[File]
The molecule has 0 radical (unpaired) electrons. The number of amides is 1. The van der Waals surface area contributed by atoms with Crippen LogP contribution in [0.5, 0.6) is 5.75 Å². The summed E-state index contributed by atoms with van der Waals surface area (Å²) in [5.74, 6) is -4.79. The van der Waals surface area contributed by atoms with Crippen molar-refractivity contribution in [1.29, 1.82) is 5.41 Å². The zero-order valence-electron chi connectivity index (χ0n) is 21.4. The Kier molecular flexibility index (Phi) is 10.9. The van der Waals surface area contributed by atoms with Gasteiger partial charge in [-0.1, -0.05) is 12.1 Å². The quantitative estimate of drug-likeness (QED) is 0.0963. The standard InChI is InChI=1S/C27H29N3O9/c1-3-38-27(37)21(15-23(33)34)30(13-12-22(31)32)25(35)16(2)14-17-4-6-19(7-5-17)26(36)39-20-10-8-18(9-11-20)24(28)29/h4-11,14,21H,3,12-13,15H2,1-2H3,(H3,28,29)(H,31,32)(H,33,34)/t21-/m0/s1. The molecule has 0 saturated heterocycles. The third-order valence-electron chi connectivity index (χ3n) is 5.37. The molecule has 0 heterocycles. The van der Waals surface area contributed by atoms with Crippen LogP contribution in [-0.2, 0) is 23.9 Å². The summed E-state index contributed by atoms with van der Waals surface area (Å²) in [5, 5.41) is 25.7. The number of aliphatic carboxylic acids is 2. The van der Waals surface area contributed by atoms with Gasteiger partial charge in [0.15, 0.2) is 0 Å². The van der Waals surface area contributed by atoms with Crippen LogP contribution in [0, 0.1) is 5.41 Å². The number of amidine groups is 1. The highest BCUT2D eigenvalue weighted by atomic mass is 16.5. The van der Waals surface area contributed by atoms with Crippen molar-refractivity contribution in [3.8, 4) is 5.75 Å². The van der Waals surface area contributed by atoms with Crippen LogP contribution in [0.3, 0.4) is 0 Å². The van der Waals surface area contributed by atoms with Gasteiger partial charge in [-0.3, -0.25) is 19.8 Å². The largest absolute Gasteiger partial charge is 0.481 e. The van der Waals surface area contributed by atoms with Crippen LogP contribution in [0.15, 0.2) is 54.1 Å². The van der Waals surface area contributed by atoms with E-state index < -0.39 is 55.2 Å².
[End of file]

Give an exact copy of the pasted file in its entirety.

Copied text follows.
The molecule has 0 radical (unpaired) electrons. The number of amides is 1. The van der Waals surface area contributed by atoms with Crippen LogP contribution in [0.5, 0.6) is 5.75 Å². The summed E-state index contributed by atoms with van der Waals surface area (Å²) in [5.74, 6) is -4.79. The van der Waals surface area contributed by atoms with Crippen molar-refractivity contribution in [1.29, 1.82) is 5.41 Å². The zero-order valence-electron chi connectivity index (χ0n) is 21.4. The Kier molecular flexibility index (Phi) is 10.9. The van der Waals surface area contributed by atoms with Gasteiger partial charge in [-0.1, -0.05) is 12.1 Å². The quantitative estimate of drug-likeness (QED) is 0.0963. The standard InChI is InChI=1S/C27H29N3O9/c1-3-38-27(37)21(15-23(33)34)30(13-12-22(31)32)25(35)16(2)14-17-4-6-19(7-5-17)26(36)39-20-10-8-18(9-11-20)24(28)29/h4-11,14,21H,3,12-13,15H2,1-2H3,(H3,28,29)(H,31,32)(H,33,34)/t21-/m0/s1. The molecule has 0 saturated heterocycles. The third-order valence-electron chi connectivity index (χ3n) is 5.37. The molecule has 0 heterocycles. The van der Waals surface area contributed by atoms with Crippen LogP contribution in [-0.2, 0) is 23.9 Å². The summed E-state index contributed by atoms with van der Waals surface area (Å²) in [5, 5.41) is 25.7. The number of aliphatic carboxylic acids is 2. The van der Waals surface area contributed by atoms with Gasteiger partial charge in [0.15, 0.2) is 0 Å². The van der Waals surface area contributed by atoms with Crippen LogP contribution in [0, 0.1) is 5.41 Å². The number of amidine groups is 1. The highest BCUT2D eigenvalue weighted by atomic mass is 16.5. The van der Waals surface area contributed by atoms with Crippen molar-refractivity contribution in [3.8, 4) is 5.75 Å². The van der Waals surface area contributed by atoms with Crippen LogP contribution in [0.3, 0.4) is 0 Å². The van der Waals surface area contributed by atoms with Gasteiger partial charge in [-0.3, -0.25) is 19.8 Å². The largest absolute Gasteiger partial charge is 0.481 e. The van der Waals surface area contributed by atoms with Crippen LogP contribution in [0.15, 0.2) is 54.1 Å². The van der Waals surface area contributed by atoms with E-state index < -0.39 is 55.2 Å².